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Robert Prosky

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ENTERTAINMENT
July 20, 1996 | JAN BRESLAUER, SPECIAL TO THE TIMES
Twinkly-eyed Robert Prosky has one of those faces that can be cuddly and avuncular one minute and gravitas incarnate the next. A seasoned performer who's been in more than 150 plays ranging from classic drama to light comedy, he can change personas in an instant. And yet after 50 years of acting, Prosky still prefers to do extensive character research--and not only the kind that involves books. Rather, his favorite texts are other people.
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CALIFORNIA | LOCAL
December 10, 2008 | Adam Bernstein, Bernstein writes for the Washington Post, where this obituary first appeared.
Robert Prosky, a character actor with hundreds of film, TV and stage credits, and whose roles included an avuncular sergeant on the NBC police drama "Hill Street Blues" and a desperate real estate salesman in David Mamet's play "Glengarry Glen Ross," has died. He was 77. Prosky died Monday at Washington Hospital Center in Washington, D.C., of complications from a heart procedure.
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CALIFORNIA | LOCAL
December 10, 2008 | Adam Bernstein, Bernstein writes for the Washington Post, where this obituary first appeared.
Robert Prosky, a character actor with hundreds of film, TV and stage credits, and whose roles included an avuncular sergeant on the NBC police drama "Hill Street Blues" and a desperate real estate salesman in David Mamet's play "Glengarry Glen Ross," has died. He was 77. Prosky died Monday at Washington Hospital Center in Washington, D.C., of complications from a heart procedure.
ENTERTAINMENT
July 20, 1996 | JAN BRESLAUER, SPECIAL TO THE TIMES
Twinkly-eyed Robert Prosky has one of those faces that can be cuddly and avuncular one minute and gravitas incarnate the next. A seasoned performer who's been in more than 150 plays ranging from classic drama to light comedy, he can change personas in an instant. And yet after 50 years of acting, Prosky still prefers to do extensive character research--and not only the kind that involves books. Rather, his favorite texts are other people.
ENTERTAINMENT
August 1, 1988
"A Walk in the Woods," Lee Blessing's La Jolla Playhouse hit about arms negotiations, is about to receive new life in Great Britain, the Soviet Union and the United States. The Tony-nominated show, which closed June 26 on Broadway, will reopen Oct. 24 at the Comedy Theater in London's West End. Alec Guinness will portray the Soviet negotiator and Edward Herrman will be his American counterpart. Ronald Eyre will direct.
ENTERTAINMENT
July 27, 1996
Actor Robert Prosky's observations about his profession ("An Inventor of Historic Character," July 20) brings to mind a personal experience that might be of value to the many actors who peruse your pages. Some years ago I spent a month in Washington, D.C., directing a series of "industrial" films for the Navy. Though most industry people regard this field with disdain if not outright contempt, dramatized industrials often call for a level of performance exceeding that of TV or movies.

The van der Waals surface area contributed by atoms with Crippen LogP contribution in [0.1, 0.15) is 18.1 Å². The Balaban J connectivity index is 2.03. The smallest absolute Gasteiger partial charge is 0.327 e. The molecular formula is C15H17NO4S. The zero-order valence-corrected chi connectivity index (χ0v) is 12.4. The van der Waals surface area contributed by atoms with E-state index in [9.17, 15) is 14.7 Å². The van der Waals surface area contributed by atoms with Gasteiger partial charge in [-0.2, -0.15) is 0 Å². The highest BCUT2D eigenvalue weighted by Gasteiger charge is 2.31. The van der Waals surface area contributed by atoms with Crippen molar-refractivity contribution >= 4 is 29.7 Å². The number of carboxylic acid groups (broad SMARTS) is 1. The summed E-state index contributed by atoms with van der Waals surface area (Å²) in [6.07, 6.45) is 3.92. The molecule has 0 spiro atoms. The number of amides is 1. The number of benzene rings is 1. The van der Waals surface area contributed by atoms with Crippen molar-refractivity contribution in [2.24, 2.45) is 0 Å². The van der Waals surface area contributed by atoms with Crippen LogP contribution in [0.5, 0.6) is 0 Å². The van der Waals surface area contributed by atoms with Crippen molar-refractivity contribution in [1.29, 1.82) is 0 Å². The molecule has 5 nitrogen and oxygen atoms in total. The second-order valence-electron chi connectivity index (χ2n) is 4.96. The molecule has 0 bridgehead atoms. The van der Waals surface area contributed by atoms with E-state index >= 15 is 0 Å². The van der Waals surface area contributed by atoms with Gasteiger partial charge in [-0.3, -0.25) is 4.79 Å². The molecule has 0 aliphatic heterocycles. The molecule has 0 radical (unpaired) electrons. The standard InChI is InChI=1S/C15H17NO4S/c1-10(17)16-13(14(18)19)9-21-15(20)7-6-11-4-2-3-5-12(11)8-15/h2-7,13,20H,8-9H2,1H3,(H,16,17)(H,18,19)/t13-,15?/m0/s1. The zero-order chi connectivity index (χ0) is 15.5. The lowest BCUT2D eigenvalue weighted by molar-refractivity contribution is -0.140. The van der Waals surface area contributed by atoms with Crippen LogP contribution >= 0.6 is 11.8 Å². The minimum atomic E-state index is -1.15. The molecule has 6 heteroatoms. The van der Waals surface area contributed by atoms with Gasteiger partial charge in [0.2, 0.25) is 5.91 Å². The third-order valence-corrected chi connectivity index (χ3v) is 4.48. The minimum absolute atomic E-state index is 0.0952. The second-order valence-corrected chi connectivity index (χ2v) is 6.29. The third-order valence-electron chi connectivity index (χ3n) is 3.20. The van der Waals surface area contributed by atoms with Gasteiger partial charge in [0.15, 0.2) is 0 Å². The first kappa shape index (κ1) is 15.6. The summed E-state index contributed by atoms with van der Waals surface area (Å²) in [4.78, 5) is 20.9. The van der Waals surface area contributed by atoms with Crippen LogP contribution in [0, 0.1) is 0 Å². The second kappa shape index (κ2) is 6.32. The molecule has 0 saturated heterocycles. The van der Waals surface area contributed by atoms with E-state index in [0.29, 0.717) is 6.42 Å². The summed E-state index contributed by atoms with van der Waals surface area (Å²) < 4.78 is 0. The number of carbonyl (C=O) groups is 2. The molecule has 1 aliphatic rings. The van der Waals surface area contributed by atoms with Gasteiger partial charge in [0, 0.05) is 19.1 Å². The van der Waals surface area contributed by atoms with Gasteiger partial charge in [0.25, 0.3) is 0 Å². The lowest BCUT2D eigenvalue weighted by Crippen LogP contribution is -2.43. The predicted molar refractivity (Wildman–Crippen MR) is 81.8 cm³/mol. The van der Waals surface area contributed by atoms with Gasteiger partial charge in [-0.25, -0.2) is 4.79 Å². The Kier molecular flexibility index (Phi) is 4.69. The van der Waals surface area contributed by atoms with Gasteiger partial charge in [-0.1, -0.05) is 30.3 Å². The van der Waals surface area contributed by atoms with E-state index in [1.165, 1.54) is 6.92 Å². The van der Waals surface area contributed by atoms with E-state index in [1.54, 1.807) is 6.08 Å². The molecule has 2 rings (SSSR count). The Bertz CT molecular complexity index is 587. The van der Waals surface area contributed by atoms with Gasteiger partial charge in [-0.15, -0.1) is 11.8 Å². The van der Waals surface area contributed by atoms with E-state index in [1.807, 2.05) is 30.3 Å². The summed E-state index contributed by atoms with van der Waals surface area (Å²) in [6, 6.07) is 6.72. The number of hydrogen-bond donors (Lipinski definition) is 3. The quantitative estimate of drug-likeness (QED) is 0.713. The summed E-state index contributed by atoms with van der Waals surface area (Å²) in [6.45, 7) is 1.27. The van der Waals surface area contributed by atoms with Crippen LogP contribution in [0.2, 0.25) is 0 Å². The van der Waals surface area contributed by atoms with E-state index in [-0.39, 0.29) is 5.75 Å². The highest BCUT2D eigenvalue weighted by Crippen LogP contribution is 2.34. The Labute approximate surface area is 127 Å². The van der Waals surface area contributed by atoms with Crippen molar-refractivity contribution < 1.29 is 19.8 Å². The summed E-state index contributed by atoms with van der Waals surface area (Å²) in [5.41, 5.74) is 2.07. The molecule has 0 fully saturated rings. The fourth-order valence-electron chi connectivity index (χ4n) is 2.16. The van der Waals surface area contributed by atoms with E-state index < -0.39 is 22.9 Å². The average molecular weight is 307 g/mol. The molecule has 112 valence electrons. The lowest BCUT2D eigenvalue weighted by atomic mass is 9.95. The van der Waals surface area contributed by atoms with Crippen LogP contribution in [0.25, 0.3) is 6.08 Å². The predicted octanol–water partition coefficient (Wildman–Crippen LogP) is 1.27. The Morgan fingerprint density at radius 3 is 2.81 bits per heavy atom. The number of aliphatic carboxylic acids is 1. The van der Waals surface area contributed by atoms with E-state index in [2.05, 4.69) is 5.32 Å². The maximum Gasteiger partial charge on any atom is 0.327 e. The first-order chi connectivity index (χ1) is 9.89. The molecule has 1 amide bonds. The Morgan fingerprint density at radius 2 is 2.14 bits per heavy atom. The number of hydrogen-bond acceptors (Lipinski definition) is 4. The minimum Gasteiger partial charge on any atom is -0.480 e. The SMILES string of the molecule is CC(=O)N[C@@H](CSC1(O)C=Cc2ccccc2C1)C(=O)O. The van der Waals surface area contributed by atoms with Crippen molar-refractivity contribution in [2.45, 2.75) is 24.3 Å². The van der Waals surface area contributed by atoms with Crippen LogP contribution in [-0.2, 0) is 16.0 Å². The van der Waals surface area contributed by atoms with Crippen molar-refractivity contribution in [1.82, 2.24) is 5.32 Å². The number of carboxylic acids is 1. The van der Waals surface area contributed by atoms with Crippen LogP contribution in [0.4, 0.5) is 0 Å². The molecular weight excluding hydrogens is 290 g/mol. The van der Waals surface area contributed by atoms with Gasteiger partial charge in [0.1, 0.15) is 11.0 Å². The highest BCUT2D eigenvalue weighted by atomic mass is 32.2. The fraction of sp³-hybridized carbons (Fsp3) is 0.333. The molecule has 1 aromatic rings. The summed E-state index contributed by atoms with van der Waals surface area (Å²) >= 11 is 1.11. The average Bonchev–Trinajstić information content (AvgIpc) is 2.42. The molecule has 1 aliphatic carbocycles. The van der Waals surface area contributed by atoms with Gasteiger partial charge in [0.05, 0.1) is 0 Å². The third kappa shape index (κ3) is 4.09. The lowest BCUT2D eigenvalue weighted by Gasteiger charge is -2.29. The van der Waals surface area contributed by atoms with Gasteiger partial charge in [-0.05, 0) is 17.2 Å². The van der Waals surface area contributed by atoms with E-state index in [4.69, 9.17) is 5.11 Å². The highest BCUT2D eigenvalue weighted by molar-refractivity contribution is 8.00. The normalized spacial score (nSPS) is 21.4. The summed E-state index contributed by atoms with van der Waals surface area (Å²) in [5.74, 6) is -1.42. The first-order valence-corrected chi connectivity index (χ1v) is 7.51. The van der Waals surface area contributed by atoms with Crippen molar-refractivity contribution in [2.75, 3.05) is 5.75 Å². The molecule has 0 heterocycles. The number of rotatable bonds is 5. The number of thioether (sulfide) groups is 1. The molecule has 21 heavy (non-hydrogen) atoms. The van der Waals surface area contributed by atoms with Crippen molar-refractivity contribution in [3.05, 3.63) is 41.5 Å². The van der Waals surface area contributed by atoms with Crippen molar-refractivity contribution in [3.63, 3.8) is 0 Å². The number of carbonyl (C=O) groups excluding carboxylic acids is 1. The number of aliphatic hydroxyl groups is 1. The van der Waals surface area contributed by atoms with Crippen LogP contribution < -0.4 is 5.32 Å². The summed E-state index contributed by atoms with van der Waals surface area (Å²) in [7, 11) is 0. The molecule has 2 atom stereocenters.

ENTERTAINMENT
October 20, 1990 | RAY LOYND
A chaste adult love story on network TV, especially when the characters are in their 60s, doesn't come along very often. But "The Love She Sought," co-starring Angela Lansbury and Denholm Elliott, is comparatively adventurous prime-time programming. It airs Sunday at 8 on Channels 4, 36 and 39. The characters probably fantasize about sex, but they've been celibate too long to worry about it.
ENTERTAINMENT
June 11, 1989 | David Pecchia \f7
The Freshman (Tri-Star). Shooting in New York and Toronto. Marlon Brando returns in his first leading role since 1980's "The Formula." In this offbeat comedy, Matthew Broderick plays a college freshman who's befriended by genial father figure (and organized crime leader) Brando and his eligible daughter. Producer Mike Lobell. Director/screenwriter Andrew Bergman. Gremlins II (Amblin/Warner Bros.). Shooting in New York and L.A. Cutesy couple Zach Galligan and Phoebe Cates return in this sequel to the 1984 smash.
ENTERTAINMENT
June 17, 1988 | KEVIN THOMAS, Times Staff Writer
"The Great Outdoors" (citywide) is about as much fun as ants at a picnic for anyone over the age of 10. It's a crass, blah comedy about summer vacation perils that teams Dan Aykroyd and John Candy, but gives them next to nothing to work with. If the prolific and profit-making John Hughes weren't the writer--as well as the co-executive producer--of this scattershot nonsense directed frenetically by Howard Deutch, it's hard to imagine the film getting made, let alone attracting Aykroyd and Candy.
SPORTS
December 22, 1999 | HOUSTON MITCHELL
What: "Rudy" Price: $9.95 "Rudy," released in 1993, is the type of movie you have to talk people into watching. I have owned a copy for years, and when people looking through my collection notice that it's a movie about a kid who wants to play football for Notre Dame, they quickly put it back. So I tell them to take it home and watch it at at their leisure. A few days later it's returned, with the message: "Thanks for making me take that movie with me. It was great."
NEWS
May 29, 1992 | BETTY GOODWIN
THE SHOW: The movie: "Far and Away." THE SETUP: Impoverished Irish farmer Joseph Donelly (Tom Cruise, pictured) and wealthy landowner's daughter Shannon Christie (Nicole Kidman, pictured) hook up in the most unlikely fashion and cross the Atlantic toward the great Oklahoma land rush of the late 19th Century. THE LOOK: On the dowdy side. Costume designer Joanna Johnston has Kidman's Shannon, a feisty young lass, all done up like a dowager.
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